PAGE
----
Passive income, financial independence – scratch that – financial liberty! Property has over the last few decades grown into a highway to vast riches. Nonetheless, there is no such thing as a free lunch – not even in this seemingly bottomless pit of gold that we call real estate. Why? Because one way or another, property tax shall be paid.
And on that note…
Whether you are buying your first home, or your second and third; whether you are yearning to play landlord or have dreamed farther, setting your sights on becoming a fully-fledged property investor, in each and every case you will have to pay property tax. And whilst it’s not the most fun topic to tackle, shoving it aside and walking the path of blissful ignorance may cost you dearly in time. In this vein then, and if you are thinking of buying property, let’s take five minutes out of our daily lives and see what this party is all about 🙂
On property tax
Property tax is a wealth tax which you have to pay for holding property. Just to be clear, this is completely different from the stamp duty. You are required to pay tax for both the transaction of purchasing property, and for holding on to it; the former comprises stamp duty, whilst the latter denotes property tax. Unless you are buying a BTO, you will have to pay both, so it’s best to budget accordingly.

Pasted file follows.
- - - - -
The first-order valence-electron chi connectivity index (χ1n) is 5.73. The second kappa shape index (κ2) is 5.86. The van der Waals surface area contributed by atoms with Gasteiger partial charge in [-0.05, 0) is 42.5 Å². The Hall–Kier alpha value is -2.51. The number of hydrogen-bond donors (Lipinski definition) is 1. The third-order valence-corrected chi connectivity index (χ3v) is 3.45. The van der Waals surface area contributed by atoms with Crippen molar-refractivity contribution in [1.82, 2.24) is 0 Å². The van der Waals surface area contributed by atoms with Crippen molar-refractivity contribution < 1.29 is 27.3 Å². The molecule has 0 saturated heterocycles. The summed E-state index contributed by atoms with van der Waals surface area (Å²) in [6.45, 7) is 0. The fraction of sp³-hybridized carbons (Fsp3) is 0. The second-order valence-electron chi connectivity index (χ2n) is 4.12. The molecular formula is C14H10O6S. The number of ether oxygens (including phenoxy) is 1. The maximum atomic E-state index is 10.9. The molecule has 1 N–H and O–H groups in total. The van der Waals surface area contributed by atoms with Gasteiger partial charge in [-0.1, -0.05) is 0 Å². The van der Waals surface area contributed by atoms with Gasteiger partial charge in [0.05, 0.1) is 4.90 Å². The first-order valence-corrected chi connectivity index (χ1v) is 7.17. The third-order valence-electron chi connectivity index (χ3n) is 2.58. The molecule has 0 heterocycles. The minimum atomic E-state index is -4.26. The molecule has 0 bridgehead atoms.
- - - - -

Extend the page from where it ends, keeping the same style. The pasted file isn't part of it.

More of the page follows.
When do you have to pay it?
Property tax are due, every year, on 31st January latest.
- In the event that you are late, a 5% penalty is imposed on the unpaid tax. For any ad-hoc bills, due to for instance a new assessment or reassessment, you are given one month to settle the tax.
- In the event that you have failed to pay tax even after the penalty has been issued, the government has the power to get the tax from wherever it can; your bank account, your payroll, anything. Basically, unless you hide all your money in an old sock in the attic, they will get to your money. So really – you don’t want to go there – better just pay it on time.
How much do you have to pay?
If you are just looking to see how much you have to pay, then dig up something called your “annual value” out of your personalised Tax Portal, plug it into this online calculator, and see how much property tax you have to pay. It’s easy, it’s fast, and mostly correct.
How is the property tax calculated?
If however, you are an inquisitive fellow and aren’t afraid of numbers, then here is how the math goes down 🙂
The annual property tax are calculated by multiplying the so-called annual value (AV) of your property by the appropriate property tax rate. In a formula it would look something like this